Biggest CC0 dataset release – how Europeana got there

Europeana's picture
Share this: 

Last week, Europeana opened up its huge cultural dataset for re-use under the Creative Commons Zero Universal Public Domain Dedication. We’re making a special announcement at the Open Knowledge Festival this Thursday. To mark the occasion, Europeana’s Jon Purday and David Haskiya tell us how they got there both strategically and technically…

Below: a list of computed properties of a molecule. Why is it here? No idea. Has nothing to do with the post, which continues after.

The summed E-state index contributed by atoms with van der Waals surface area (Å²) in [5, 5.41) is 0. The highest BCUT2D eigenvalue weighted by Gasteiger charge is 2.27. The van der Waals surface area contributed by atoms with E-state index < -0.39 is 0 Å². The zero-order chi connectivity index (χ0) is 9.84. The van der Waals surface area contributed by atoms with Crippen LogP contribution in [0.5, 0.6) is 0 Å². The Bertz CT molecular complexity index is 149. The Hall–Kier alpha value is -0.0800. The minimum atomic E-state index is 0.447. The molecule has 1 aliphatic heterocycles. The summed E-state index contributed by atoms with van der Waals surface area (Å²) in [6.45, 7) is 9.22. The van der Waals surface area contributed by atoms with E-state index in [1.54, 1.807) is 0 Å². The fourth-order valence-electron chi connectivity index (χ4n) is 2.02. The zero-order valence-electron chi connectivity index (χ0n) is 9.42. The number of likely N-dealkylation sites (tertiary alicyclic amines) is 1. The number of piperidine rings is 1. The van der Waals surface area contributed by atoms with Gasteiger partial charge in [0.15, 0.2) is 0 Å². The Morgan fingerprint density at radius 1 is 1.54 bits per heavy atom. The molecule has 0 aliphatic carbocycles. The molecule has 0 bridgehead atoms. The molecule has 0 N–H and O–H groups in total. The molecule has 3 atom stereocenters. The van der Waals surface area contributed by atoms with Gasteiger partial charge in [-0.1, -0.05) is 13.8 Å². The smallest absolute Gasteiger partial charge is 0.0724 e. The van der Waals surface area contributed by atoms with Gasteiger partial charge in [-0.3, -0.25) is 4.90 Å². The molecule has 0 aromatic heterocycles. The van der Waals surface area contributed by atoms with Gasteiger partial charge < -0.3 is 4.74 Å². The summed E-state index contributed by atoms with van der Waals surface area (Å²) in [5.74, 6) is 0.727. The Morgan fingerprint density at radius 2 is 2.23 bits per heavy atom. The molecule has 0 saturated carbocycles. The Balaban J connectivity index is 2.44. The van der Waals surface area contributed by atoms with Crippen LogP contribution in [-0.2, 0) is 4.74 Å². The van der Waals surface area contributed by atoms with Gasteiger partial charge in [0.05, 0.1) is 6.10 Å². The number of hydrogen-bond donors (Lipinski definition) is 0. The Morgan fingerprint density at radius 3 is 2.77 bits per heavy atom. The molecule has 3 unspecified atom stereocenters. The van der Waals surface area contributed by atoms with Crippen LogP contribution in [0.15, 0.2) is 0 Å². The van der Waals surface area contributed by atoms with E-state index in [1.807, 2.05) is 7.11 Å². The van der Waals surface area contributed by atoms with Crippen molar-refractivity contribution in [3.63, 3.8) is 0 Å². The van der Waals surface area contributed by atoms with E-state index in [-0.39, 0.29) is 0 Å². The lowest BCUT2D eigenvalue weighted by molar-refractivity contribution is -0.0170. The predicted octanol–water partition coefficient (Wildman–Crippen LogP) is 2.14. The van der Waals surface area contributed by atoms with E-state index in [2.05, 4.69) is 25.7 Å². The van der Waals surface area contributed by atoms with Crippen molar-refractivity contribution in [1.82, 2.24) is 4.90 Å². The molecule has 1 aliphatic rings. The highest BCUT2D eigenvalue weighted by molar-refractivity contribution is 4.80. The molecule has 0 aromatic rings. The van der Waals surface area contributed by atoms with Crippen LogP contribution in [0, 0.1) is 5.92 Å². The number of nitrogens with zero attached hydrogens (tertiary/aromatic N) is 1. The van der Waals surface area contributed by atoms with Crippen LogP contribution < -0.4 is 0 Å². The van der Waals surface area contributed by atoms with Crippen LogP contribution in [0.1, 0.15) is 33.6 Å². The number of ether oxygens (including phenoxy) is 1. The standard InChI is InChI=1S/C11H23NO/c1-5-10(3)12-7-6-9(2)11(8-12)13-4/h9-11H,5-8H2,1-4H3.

The strategic perspective The release of Europeana’s dataset of 20 million records under the CC0 waiver has its origins in 2003 when the European Union issued a Directive on the re-use of public sector information. At that time, data created by Europe’s libraries, museums and archives was exempt. However, that exemption began to make less sense as the potential importance and value of cultural datasets started to become apparent. In 2008 Europeana was launched, beginning the aggregation of all the metadata for cultural materials digitised by Europe’s memory organisations. The building of the vast dataset happened in parallel to the rapidly increasing uptake of smartphones and tablets, and the development of apps and web services. Taken together, a clear opportunity was emerging for digital innovation. Recognition of this was signalled in the publication of the Digital Agenda for Europe in 2010 with the action line to ‘open up public data resources for re-use’. In January 2011, that action was reinforced by The New Renaissance report (PDF) which said that ‘Metadata related to digitised objects produced by cultural institutions should be widely and freely available for re-use’. A proposal for a revision of the Directive was adopted on 12 December 2011. The main changes that the Commission proposed were the introduction of a general rule that ‘all documents held by public sector bodies will be re-usable for both commercial and non-commercial purposes, unless covered by the exceptions provided for in the Directive’, and that libraries, museums and archives would come under the Directive for the first time. Against that political backdrop, Europeana has been helping memory organisations recognise the value of open data and prepare for its implementation. We’ve run 35 workshops around Europe, and published two White Papers, setting out the theoretical case for releasing open data, Knowledge=Information in Context by Professor Stefan Gradmann, and the business case for doing so, The Problem of the Yellow Milkmaid: a Business Model Perspective on Open Data (PDF) by Harry Verwayen, Martijn Arnoldus and Peter Kauffman. At first, there was resistance in the sector to releasing data under CC0. For some libraries, for example, sale of their bibliographic data represented a significant revenue stream. The British Library was the first such institution to move to open data, making key files available as XML, meanwhile continuing to sell the MARC21 versions. Some museums felt that the considerable curatorial scholarship that went into very extensive descriptions of unique treasures had particular value that belonged to the institution. The solution to this was to provide to Europeana only the data fields that they were happy to see re-used. Europeana has a Data Exchange Agreement with every one of its data providers. This agreement had to be revised to incorporate the terms of CC0, and signed again by every provider. This has taken considerable time, so it’s a major breakthrough to have secured the agreement of over 2,000 data providers to a dataset of over 20 million records. The technical perspective The first steps we have taken to make Europeana metadata available for re-use is to create data dumps that we have published at Segmented by datasets, the dumps are available to download at An overview of the datasets is available in a spreadsheet. It is possible to preview a dataset in the Europeana portal by using the following pattern in the search box: europeana_collectionName: "dataset name", e.g. europeana_collectionName: "03486_L_DE_BSBMunchen" or europeana_collectionName: "08602_Ag_EU_EFG_InstituoLuce" The nt and rdf sub-folders contain the files corresponding to each individual dataset, expressed using the N-Triples and RDF/XML syntaxes for RDF, respectively. In both datasets the data model used is the Europeana Data Model (EDM). The "links"-folder contains links to other Linked Data sources. These links are the results of the semantic enrichment done by Europeana. Co-reference links to Linked Data services maintained by Europeana partners (e.g. SOCH, the Swedish cultural heritage aggregator) are also provided in this folder. We're also planning to offer access to these data sources via a SPARQL-node. This work has just begun and we'll make sure to announce when it is ready. In parallel to working with making Europeana metadata available as Linked Open Data paradigm, we're currently developing a new REST-style API. This new API will allow querying of the Europeana repository with responses in JSON-format and the returned metadata modelled in EDM. Future versions of the Europeana portal will be developed using the same back-end as this new API so it will always keep pace with our own portal's search capabilities. We hope to make this new API available in late autumn. Please contact us if you want access to our current API and to receive news as soon as we're ready with the new API.